15794 Players currently online!
Man vs. Machine - good luck!
Turn-based games at any time!
Vote for the best move to win!
Do you have what it takes?
Sharpen your tactical vision!
Get advice and game insights!
Learn from top players & pros!
View millions of master games!
Your virtual chess coach!
Perfect your opening moves!
Test your skills vs. computer!
Find the right private coach!
Can you solve it each day?
Bring it all together!
Beginners, start here!
Make friends & play team games!
News from the world of chess!
Search all Chess.com members!
Find local clubs & events!
Who's the best of your friends?
Read what members are saying!
Just do what you do now, don't buy chess books, and invest in one opening for white and one for black, you don't need to know it through and through, it's just practical to have knowledge about the opening you play.
I disagree with this, buying a good strategy book will be helpfull. When I was a beginner, I never solve chess puzzle books, all I read are strategy books. I play few games for one year OTB then stop playing. Then when I returned to play many years ago, I reached 1600 in FICS(then I stop playing again and return playing here in chess.com)..
You read chess strategy books as a beginner. Cool. Looking back, what strategy books helped you out the most as a beginning chess player? Thank you!
The strategy book that helped me improve is Winning Chess Strategy by Seirawan. I also read Planning by Mc Donald,Winning Chess Brilliancies by Seirawan and ABC of Chess by Pandolfini..These are my strategy books many years ago..
My knee-jerk reaction, is yes.
But then I realised there's a problem with that answer.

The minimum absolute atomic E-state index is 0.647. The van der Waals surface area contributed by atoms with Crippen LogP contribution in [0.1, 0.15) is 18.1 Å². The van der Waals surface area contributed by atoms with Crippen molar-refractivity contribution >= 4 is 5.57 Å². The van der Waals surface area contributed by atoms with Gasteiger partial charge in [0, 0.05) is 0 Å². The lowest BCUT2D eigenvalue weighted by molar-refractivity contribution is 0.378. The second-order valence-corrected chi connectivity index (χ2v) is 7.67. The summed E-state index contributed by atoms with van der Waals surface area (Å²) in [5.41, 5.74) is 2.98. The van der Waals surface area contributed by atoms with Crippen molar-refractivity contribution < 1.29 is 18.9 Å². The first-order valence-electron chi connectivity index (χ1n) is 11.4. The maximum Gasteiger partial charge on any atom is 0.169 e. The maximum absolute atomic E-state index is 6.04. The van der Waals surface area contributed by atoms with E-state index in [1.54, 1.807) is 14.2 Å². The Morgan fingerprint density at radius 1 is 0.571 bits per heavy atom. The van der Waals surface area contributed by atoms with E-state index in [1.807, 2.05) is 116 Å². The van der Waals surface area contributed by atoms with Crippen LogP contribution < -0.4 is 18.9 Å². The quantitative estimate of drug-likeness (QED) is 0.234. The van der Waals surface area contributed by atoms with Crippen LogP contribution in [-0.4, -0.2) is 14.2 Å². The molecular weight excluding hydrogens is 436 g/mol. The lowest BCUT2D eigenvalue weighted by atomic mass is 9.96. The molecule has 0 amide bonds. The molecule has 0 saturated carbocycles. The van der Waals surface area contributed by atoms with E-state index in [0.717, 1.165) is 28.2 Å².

The problem is that I mean opening theory, but I think the OP may mean opening lines.
Opening theory is deeply connected to understanding positional chess. The new Move by Move series of books by Everyman highlights the study of specific openings by asking positional and tactical questions about the opening.
One cannot play good openings without either rote memorization or understanding the ideas behind the openings. Study the ideas behind the openings and you will begin to understand both the openings and the positions that arise from those openings.
Shereshevsky wrote a brilliant excursus on the endgame by focusing on the types of endgames likely to arise from specific openings. Take a look, some time, at Endgame Strategy by Shereshevsky for an idea of how important the openings really are.
I don't think that word means what you think it means. Time to break out the dictionary.
Thanks for the book titles on strategy. I am reading Pandolfini's Ultimate Guide to Chess. It's a great little, easy to read and understand book. The format is Student-Teacher.
Student: Hold on for a bit. I'd like to go back to the point where you recaptured with your b-pawn on c6. That creates an isolated a-pawn for Black. I know we talked about a similar variation in an earlier lesson, but would taking back with the d-pawn, 6...dxc6, really be that bad here?
Teacher: Taking back with the d-pawn would avoid the a-pawn's isolation, but it would still lead to a problem.
More back and forth talk, and now it gets very interesting for me.
Student: ...Even though 6...dxc6 7.Qxd8+ Kxd8 denies Black the right to castle, doesn't it leave Black's pawn structure a little healthier?